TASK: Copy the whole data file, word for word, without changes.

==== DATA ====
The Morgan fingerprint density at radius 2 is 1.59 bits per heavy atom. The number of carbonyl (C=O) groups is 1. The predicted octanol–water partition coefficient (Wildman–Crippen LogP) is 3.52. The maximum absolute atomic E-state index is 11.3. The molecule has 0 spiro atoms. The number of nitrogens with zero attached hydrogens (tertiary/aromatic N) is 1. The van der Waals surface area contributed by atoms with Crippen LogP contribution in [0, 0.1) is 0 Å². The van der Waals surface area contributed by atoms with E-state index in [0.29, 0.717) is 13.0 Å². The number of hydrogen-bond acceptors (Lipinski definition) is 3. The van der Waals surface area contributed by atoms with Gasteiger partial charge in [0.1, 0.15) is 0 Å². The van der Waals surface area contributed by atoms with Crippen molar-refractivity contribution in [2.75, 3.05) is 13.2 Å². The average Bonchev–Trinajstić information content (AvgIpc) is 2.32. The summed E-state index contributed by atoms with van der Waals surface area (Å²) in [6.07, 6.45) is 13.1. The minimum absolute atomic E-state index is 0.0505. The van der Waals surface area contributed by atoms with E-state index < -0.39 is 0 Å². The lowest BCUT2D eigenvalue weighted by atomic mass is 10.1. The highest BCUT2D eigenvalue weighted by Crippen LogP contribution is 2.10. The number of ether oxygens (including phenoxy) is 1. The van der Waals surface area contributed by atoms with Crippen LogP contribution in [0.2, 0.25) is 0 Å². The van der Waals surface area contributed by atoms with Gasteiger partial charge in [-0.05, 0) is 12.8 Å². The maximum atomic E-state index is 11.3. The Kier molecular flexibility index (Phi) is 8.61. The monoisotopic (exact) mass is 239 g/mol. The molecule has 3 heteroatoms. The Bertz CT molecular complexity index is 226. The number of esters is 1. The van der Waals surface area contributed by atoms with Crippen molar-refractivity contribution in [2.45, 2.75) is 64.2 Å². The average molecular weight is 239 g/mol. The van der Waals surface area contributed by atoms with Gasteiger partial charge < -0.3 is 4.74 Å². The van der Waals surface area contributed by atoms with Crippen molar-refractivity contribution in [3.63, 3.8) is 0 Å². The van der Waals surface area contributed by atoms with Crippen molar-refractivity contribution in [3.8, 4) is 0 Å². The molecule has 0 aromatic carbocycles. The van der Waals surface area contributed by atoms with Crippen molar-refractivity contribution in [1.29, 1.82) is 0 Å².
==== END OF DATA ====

The Morgan fingerprint density at radius 2 is 1.59 bits per heavy atom. The number of carbonyl (C=O) groups is 1. The predicted octanol–water partition coefficient (Wildman–Crippen LogP) is 3.52. The maximum absolute atomic E-state index is 11.3. The molecule has 0 spiro atoms. The number of nitrogens with zero attached hydrogens (tertiary/aromatic N) is 1. The van der Waals surface area contributed by atoms with Crippen LogP contribution in [0, 0.1) is 0 Å². The van der Waals surface area contributed by atoms with E-state index in [0.29, 0.717) is 13.0 Å². The number of hydrogen-bond acceptors (Lipinski definition) is 3. The van der Waals surface area contributed by atoms with Gasteiger partial charge in [0.1, 0.15) is 0 Å². The van der Waals surface area contributed by atoms with Crippen molar-refractivity contribution in [2.75, 3.05) is 13.2 Å². The average Bonchev–Trinajstić information content (AvgIpc) is 2.32. The summed E-state index contributed by atoms with van der Waals surface area (Å²) in [6.07, 6.45) is 13.1. The minimum absolute atomic E-state index is 0.0505. The van der Waals surface area contributed by atoms with E-state index < -0.39 is 0 Å². The lowest BCUT2D eigenvalue weighted by atomic mass is 10.1. The highest BCUT2D eigenvalue weighted by Crippen LogP contribution is 2.10. The number of ether oxygens (including phenoxy) is 1. The van der Waals surface area contributed by atoms with Crippen LogP contribution in [0.2, 0.25) is 0 Å². The van der Waals surface area contributed by atoms with Gasteiger partial charge in [-0.05, 0) is 12.8 Å². The maximum atomic E-state index is 11.3. The Kier molecular flexibility index (Phi) is 8.61. The monoisotopic (exact) mass is 239 g/mol. The molecule has 3 heteroatoms. The Bertz CT molecular complexity index is 226. The number of esters is 1. The van der Waals surface area contributed by atoms with Crippen molar-refractivity contribution in [2.45, 2.75) is 64.2 Å². The average molecular weight is 239 g/mol. The van der Waals surface area contributed by atoms with Gasteiger partial charge < -0.3 is 4.74 Å². The van der Waals surface area contributed by atoms with Crippen molar-refractivity contribution in [3.63, 3.8) is 0 Å². The van der Waals surface area contributed by atoms with Crippen molar-refractivity contribution in [3.8, 4) is 0 Å². The molecule has 0 aromatic carbocycles. The van der Waals surface area contributed by atoms with Crippen molar-refractivity contribution in [1.29, 1.82) is 0 Å².